I emerge from my grading closet just long enough to acknowledge Rod’s post on the decline of the Church of England and to offer a bit of historical perspective that might make room for hope. On Easter Sunday 1800, in St. Paul’s Cathedral, the very heart of the Church of England, do you know how many people received Holy Communion?

Six. Six.

Throughout the eighteenth century church attendance — not just the receiving of Communion — had declined throughout England, even as the population had grown. There were fewer and fewer churches offering fewer and fewer services. For instance, in 1714 seventy-two churches in London offered the service of Morning Prayer every day; just eighteen years later that number had declined to forty-four.

And yet by the middle of the nineteenth century, thanks largely to the rise of Anglo-Catholicism, there was an explosion of church attendance and church-building throughout England, along with an emphasis on the centrality of Holy Communion that had not been seen in England since the Middle Ages. It was not something that anyone had expected.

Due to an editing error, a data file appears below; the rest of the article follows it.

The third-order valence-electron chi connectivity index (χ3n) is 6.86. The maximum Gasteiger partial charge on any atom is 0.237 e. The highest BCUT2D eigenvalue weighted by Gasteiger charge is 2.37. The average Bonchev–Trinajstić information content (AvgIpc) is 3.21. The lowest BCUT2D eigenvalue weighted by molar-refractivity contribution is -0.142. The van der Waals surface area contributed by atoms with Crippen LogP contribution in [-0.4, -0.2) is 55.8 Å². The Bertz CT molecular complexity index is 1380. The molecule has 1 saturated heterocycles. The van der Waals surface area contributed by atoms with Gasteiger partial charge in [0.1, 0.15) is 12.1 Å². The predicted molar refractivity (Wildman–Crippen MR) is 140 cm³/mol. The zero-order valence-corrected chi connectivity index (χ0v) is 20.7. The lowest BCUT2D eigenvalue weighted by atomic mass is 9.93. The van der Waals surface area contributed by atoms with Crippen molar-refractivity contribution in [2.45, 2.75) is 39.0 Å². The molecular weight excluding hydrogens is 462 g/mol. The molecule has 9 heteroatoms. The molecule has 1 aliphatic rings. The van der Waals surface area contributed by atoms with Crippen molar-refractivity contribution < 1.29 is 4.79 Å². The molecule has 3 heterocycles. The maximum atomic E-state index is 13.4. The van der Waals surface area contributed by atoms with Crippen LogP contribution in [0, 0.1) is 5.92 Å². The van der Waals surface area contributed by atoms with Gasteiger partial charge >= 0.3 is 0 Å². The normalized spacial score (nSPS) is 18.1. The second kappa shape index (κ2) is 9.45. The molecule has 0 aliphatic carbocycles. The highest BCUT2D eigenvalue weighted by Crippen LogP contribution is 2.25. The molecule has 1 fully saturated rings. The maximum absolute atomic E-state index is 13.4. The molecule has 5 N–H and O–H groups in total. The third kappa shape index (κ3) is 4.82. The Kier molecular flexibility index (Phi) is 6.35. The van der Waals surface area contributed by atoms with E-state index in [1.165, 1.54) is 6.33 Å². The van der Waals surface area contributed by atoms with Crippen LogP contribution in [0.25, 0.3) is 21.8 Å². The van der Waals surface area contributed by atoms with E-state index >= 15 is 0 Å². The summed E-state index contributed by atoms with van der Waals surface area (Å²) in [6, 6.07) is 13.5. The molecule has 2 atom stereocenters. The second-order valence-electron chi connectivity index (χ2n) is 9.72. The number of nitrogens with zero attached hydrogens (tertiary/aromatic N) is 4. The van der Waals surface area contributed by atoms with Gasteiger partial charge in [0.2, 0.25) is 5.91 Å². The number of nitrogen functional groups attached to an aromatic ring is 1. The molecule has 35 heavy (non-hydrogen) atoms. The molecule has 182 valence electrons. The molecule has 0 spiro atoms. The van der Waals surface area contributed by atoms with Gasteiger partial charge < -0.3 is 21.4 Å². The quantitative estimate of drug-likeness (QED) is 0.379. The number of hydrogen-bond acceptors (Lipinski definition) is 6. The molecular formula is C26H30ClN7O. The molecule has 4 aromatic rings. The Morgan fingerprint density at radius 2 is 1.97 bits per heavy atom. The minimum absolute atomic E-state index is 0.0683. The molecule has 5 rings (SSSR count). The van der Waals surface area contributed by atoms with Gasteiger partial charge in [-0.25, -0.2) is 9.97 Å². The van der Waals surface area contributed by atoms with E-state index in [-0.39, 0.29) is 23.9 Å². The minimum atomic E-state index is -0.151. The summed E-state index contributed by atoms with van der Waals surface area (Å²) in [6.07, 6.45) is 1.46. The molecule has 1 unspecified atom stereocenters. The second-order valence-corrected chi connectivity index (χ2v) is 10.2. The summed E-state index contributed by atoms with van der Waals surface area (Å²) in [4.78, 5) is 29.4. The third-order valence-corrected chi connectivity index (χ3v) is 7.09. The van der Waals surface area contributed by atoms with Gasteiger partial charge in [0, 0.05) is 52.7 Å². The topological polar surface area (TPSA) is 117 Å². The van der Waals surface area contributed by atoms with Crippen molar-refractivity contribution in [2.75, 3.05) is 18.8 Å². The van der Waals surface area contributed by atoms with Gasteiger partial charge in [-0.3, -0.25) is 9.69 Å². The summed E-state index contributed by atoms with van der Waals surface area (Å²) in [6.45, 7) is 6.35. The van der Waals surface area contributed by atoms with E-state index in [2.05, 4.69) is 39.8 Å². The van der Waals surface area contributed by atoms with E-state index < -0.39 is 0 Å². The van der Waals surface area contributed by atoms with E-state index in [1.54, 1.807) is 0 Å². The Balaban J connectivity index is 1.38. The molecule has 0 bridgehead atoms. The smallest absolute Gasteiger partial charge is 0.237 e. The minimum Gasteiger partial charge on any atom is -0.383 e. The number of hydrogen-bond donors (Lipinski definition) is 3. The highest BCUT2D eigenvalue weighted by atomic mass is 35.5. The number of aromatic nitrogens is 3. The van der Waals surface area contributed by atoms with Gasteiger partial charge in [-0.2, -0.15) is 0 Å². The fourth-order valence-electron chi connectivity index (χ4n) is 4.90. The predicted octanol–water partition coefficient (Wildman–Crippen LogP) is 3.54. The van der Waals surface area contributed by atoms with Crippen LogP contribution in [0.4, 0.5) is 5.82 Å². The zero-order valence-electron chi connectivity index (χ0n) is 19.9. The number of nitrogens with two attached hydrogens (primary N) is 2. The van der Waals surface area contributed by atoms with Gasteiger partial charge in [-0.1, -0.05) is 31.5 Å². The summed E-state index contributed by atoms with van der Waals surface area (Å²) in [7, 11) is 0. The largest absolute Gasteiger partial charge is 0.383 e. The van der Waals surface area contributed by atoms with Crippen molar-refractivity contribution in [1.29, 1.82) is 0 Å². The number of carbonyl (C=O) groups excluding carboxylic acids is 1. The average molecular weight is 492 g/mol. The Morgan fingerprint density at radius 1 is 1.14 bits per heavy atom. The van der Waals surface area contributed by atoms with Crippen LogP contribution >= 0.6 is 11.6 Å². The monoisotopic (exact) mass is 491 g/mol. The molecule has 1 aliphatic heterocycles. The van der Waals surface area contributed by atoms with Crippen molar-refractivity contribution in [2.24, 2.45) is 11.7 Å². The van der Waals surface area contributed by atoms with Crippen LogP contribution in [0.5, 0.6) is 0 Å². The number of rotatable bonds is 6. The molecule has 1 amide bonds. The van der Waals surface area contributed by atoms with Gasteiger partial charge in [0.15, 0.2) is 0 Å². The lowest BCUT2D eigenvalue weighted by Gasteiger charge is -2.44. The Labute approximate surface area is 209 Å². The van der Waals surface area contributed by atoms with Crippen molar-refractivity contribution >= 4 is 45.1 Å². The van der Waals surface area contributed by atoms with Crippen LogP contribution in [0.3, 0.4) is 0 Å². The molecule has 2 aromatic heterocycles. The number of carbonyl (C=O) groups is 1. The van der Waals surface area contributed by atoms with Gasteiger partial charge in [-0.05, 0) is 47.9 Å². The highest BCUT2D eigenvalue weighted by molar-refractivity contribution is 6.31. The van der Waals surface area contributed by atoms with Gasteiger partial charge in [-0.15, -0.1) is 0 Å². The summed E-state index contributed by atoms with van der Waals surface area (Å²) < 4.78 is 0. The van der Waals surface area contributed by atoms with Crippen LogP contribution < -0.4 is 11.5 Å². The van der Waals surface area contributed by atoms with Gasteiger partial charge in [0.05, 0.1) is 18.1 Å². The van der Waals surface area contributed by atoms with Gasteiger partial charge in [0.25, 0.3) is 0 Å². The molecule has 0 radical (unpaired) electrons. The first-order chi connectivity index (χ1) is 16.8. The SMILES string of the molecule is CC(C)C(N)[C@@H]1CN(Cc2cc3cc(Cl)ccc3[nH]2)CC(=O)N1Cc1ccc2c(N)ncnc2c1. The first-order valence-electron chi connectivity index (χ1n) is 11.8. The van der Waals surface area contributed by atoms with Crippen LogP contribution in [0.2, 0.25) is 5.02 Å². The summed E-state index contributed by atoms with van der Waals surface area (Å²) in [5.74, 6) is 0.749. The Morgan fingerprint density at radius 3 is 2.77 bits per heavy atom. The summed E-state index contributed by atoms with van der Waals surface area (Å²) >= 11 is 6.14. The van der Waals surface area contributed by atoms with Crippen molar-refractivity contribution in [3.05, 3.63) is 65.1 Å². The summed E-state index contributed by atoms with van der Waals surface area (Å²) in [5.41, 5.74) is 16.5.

It might also be worth noting that many of the prime movers of Anglo-Catholicism were former evangelicals — “former” not because they had rejected the key tenets of evangelicalism, but because they had found evangelical spirituality limited and insufficient to meet their needs. A strongly biblical evangelicalism was the seed-bed of renewal for English Catholicism. Nobody expected that either.

Christian renewal happens in strange ways and at strange times, but it happens. I wouldn’t write off even the Church of England just yet.

(By the way, I will be writing about some of these matters in my biography of the Book of Common Prayer, to be published in this series sometime within the next year, I hope.)